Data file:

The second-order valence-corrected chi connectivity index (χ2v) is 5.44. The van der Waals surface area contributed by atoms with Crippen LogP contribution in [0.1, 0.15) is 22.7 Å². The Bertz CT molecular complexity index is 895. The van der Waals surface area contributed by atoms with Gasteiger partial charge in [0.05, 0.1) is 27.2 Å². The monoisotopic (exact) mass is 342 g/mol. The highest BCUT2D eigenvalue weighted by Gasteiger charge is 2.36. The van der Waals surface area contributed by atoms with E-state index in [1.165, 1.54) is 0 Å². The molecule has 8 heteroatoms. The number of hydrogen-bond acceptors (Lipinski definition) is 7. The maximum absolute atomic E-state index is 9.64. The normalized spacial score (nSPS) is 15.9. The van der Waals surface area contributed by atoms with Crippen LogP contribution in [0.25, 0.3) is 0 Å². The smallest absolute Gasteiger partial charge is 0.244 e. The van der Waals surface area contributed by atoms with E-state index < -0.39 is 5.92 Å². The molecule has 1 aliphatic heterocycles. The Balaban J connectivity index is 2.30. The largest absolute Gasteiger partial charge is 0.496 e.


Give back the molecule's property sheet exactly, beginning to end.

The second-order valence-corrected chi connectivity index (χ2v) is 5.44. The van der Waals surface area contributed by atoms with Crippen LogP contribution in [0.1, 0.15) is 22.7 Å². The Bertz CT molecular complexity index is 895. The van der Waals surface area contributed by atoms with Gasteiger partial charge in [0.05, 0.1) is 27.2 Å². The monoisotopic (exact) mass is 342 g/mol. The highest BCUT2D eigenvalue weighted by Gasteiger charge is 2.36. The van der Waals surface area contributed by atoms with E-state index in [1.165, 1.54) is 0 Å². The molecule has 8 heteroatoms. The number of hydrogen-bond acceptors (Lipinski definition) is 7. The maximum absolute atomic E-state index is 9.64. The normalized spacial score (nSPS) is 15.9. The van der Waals surface area contributed by atoms with Crippen LogP contribution in [0.25, 0.3) is 0 Å². The smallest absolute Gasteiger partial charge is 0.244 e. The van der Waals surface area contributed by atoms with E-state index < -0.39 is 5.92 Å². The molecule has 1 aliphatic heterocycles. The Balaban J connectivity index is 2.30. The largest absolute Gasteiger partial charge is 0.496 e.